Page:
Certainly laws were amended and enacted to prosecute cops liable for brutality, illegal custody, acts like S. 76, 162, 172, 173 of Code for Criminal Procedure, S.25 and 26 of Indian evidence act, S.29 of Police act, 1861, S. 339-348,350, 351, Indian Penal Code, 1860 to check the tendency of cops and judicial officers exercising torture on accused to gain confession.

Despite of draconian laws and high phrased court rulings torture and humiliating handling of citizens in different form still persists. There have been no improvements in the attitude of cops and they still tend to use the same old ways to gain confession. According to a report of Asian Centre of Human Rights (ACHR)[19] India witnessed 1674 custodial deaths out of which 144 were in police custody and 1530 in judicial custody between April 2017-Febrauary2018 which estimated to about 5 deaths per day.[20]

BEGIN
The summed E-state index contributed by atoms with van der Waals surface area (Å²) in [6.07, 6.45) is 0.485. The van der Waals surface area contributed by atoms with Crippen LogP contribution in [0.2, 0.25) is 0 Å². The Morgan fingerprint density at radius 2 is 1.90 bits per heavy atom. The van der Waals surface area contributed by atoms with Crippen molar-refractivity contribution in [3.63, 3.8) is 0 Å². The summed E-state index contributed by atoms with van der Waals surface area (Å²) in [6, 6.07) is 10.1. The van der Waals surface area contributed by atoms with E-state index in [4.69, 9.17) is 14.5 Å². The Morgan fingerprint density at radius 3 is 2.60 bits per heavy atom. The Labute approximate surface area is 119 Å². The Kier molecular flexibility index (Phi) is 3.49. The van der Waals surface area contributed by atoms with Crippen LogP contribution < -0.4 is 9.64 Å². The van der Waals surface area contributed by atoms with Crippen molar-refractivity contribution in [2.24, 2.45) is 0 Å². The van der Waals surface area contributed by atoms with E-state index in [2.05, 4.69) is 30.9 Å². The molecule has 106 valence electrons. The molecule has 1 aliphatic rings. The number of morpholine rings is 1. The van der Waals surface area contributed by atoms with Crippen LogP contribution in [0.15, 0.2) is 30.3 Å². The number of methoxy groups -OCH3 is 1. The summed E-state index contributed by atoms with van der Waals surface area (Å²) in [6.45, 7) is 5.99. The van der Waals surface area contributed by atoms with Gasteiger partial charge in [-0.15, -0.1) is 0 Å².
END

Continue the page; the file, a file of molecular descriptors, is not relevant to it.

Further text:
However some of these deaths occurred naturally and in case of a person dying of natural death, a Sub-Division Magistrate, Provisional Civil Service ranking officer conducts an enquiry under Section 176 of CrPC and no compensation is granted however States like Tamil Nadu and Andra Pradesh are an exception since they grant 20,000/- Rupees as compensation. In cases of Unnatural death under various sections of Indian Penal Code (I.P.C.) like Section 309(attempt to suicide), Section 304(Negligence), Section 302(Murder) under Section 176 of CrPC victims of such deaths are granted with suitable compensation and the amount is higher in cases of death of a Schedules Caste(SC)/ Scheduled Tribe(ST).